A Church in and for the South Pacific – by Jordan Redding

Redding

A piece of street art in Pape’ete, based on Paul Gaugain’s famous Woman and Fruit. Gaugain was a French artist famous for going to Tahiti and painting an idealised view of life there. This piece of art challenges the underlying worldview of Gaugain and the West more generally and asks questions of the future identity of South Pacific nations.

Earlier this year, I had the opportunity, along with Rev Dr Tokerau Joseph to represent our Church at a Council for World Mission event in Pape’ete, Tahiti. The purpose of the gathering was to participate in a series of “street” bible studies that addressed mission, racism and colonisation in the South Pacific in relation to biblical texts.[1] We were very generously hosted by the Maohi Protestant Church, Etaretia Protetani Maohi (EPM). The studies explored a number of themes including the complicity of the London Missionary Society in the global slave trade; French nuclear testing in the South Pacific; and the reclamation of local indigenous identity and theologies.

Upon my return a friend jokingly remarked that I’m turning into a bit of an ecclesiastical junkie, meaning someone who takes advantage of available funding to go from ecumenical event to ecumenical event in order to see the world. He wasn’t serious, of course. And I’m increasingly aware of the carbon footprint associated with such trips. It raises the question though, why should the Presbyterian Church of Aotearoa New Zealand – our Church – continue to place emphasis on ecumenical relations and interdenominational mission? Can we justify the resource and environmental impact associated with these gatherings? And what do they really achieve anyway? Continue reading

A Health Check on “Healthy Congregations” – Tom Mepham

Tom Mepham is a first-year ministry intern with KCML and a co-leader of Student Soul, a young adult congregation in Dunedin.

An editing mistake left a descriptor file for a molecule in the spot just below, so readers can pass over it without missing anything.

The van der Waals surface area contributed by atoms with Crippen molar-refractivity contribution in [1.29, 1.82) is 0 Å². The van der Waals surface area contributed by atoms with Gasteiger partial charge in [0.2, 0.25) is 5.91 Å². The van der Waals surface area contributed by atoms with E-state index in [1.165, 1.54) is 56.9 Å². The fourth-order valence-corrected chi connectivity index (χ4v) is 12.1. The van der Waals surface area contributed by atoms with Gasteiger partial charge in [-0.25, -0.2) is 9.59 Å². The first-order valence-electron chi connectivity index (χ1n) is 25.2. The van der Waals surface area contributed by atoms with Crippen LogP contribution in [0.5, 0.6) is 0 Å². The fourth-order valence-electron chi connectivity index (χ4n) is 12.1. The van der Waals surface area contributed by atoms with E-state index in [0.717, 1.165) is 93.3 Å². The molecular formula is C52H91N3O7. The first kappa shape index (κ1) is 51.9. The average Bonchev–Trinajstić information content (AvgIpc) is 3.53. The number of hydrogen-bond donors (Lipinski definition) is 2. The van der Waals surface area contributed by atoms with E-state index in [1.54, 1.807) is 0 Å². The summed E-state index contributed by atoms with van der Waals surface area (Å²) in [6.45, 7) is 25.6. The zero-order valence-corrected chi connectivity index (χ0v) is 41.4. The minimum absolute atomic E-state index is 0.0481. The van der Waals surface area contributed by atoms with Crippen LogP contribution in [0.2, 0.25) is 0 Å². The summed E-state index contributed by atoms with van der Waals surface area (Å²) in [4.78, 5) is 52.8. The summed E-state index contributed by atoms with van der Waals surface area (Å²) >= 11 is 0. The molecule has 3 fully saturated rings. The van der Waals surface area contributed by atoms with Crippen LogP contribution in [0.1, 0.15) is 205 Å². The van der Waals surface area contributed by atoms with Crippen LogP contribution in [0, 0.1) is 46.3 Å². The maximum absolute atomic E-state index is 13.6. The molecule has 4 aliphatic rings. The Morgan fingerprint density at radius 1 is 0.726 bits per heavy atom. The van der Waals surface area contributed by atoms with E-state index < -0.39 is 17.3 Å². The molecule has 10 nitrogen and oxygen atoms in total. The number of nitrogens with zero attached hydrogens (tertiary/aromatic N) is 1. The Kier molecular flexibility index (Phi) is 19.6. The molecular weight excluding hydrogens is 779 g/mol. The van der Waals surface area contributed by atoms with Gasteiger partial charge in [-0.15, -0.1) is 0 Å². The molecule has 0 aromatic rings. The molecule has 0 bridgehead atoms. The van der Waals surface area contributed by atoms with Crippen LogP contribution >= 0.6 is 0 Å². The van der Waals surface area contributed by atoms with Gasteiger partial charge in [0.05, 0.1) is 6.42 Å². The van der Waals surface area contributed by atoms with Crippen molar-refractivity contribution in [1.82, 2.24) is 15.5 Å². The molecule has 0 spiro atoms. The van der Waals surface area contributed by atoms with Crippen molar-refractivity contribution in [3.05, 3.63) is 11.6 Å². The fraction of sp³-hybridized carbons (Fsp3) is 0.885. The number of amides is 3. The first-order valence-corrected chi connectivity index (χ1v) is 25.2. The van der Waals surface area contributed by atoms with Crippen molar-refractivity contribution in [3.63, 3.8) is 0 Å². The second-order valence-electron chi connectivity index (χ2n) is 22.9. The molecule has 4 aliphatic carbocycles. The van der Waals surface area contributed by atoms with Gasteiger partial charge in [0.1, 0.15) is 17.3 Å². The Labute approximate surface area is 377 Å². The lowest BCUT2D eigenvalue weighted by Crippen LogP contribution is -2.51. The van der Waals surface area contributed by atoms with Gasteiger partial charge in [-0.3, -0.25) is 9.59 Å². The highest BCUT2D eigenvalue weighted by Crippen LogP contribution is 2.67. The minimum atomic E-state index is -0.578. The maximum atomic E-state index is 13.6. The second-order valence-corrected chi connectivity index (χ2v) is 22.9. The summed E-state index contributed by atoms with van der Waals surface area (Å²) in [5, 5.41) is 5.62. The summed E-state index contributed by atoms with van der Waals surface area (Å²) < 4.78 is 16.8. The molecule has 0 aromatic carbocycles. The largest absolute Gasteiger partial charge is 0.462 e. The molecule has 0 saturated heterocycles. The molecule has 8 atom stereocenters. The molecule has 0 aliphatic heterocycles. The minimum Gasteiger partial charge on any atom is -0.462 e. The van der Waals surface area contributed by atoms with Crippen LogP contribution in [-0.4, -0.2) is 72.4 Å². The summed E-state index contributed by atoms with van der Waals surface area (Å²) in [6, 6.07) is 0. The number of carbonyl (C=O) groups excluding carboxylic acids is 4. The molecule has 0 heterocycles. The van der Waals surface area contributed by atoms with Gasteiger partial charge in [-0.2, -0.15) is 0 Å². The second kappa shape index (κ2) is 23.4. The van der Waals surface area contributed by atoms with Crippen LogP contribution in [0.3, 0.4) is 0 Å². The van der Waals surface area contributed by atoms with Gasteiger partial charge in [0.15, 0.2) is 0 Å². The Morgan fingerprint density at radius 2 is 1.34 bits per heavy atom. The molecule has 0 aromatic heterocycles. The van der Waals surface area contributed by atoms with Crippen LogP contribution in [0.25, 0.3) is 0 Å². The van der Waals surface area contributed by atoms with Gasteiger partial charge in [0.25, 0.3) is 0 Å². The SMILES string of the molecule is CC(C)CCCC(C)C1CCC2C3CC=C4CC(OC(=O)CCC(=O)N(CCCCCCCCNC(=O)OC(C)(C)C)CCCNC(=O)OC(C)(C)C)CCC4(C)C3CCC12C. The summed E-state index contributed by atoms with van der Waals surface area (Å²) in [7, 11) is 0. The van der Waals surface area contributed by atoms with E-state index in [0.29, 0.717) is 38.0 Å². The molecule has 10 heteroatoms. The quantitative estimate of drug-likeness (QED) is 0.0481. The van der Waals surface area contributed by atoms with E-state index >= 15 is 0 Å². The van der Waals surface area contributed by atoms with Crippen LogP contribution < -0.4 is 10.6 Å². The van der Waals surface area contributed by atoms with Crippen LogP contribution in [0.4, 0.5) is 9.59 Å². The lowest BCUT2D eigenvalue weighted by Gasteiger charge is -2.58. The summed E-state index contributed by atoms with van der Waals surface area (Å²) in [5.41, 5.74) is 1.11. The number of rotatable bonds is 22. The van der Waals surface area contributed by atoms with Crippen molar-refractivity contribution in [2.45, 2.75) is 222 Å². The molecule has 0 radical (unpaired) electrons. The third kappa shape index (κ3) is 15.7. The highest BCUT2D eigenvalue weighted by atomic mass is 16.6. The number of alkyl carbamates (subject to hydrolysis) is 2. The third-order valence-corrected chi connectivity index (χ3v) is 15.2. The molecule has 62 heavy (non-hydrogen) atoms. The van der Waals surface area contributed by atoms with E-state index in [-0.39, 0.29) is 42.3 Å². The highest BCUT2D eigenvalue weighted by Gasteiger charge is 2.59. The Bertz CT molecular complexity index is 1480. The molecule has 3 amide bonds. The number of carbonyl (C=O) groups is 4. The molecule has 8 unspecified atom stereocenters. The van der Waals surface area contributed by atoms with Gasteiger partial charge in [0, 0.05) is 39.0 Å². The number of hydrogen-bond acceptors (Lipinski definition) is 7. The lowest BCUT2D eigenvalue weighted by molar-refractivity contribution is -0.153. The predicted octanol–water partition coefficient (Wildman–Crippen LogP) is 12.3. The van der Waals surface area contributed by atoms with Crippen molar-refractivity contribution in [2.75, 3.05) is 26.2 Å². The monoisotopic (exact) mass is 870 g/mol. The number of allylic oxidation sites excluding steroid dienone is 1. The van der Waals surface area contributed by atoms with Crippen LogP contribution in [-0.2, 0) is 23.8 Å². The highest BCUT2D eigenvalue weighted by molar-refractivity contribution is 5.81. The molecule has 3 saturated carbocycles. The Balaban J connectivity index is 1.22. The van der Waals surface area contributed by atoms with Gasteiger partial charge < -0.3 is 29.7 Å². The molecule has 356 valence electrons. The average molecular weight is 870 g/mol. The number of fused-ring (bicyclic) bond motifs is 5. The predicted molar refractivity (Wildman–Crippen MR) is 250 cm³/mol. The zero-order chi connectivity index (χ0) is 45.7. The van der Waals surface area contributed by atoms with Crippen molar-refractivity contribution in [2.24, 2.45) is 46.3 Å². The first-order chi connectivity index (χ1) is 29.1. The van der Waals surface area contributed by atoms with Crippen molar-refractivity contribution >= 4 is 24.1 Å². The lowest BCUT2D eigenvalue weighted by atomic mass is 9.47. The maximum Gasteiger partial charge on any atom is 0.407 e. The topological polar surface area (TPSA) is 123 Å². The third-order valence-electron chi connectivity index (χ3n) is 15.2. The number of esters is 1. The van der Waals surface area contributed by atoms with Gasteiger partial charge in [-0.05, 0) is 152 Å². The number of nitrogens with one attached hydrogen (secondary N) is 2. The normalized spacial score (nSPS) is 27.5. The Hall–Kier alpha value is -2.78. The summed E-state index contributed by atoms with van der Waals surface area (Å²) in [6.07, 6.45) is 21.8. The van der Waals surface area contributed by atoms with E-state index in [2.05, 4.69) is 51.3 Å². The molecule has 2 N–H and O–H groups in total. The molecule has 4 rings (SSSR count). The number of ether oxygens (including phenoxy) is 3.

Since 1995’s General Assembly we have used a model for assessing the well-being of our Church called “Healthy Congregations” (see Appendix 1 in Strategic Directions). This provides us with a way to measure the health of each parish in the PCANZ. Putting this model to work would be the equivalent of sending a congregation to the doctor’s office for a full-scale health check up; and by extension, measuring the overall health of the whole PCANZ.

I wonder how healthy we are!

This model uses a qualitative assessment process (as is appropriate for measuring the most important things in church life) and focuses on four relationships: a congregation’s relationship with God; with the wider environment; with the wider church, and within it’s own life. (These are similar to the four relationships used in UK church circles: UP, OUT, OF, IN).

If I can read our most recent stats correctly (which is not a given, I assure you!), it appears that we have 273 parishes around the country. I don’t see the statistic about the number of congregations within these parishes, but the Mission Clarity document says 400. So I would like to know… how many congregations out of 400 would pass their “Healthy Congregation” check up?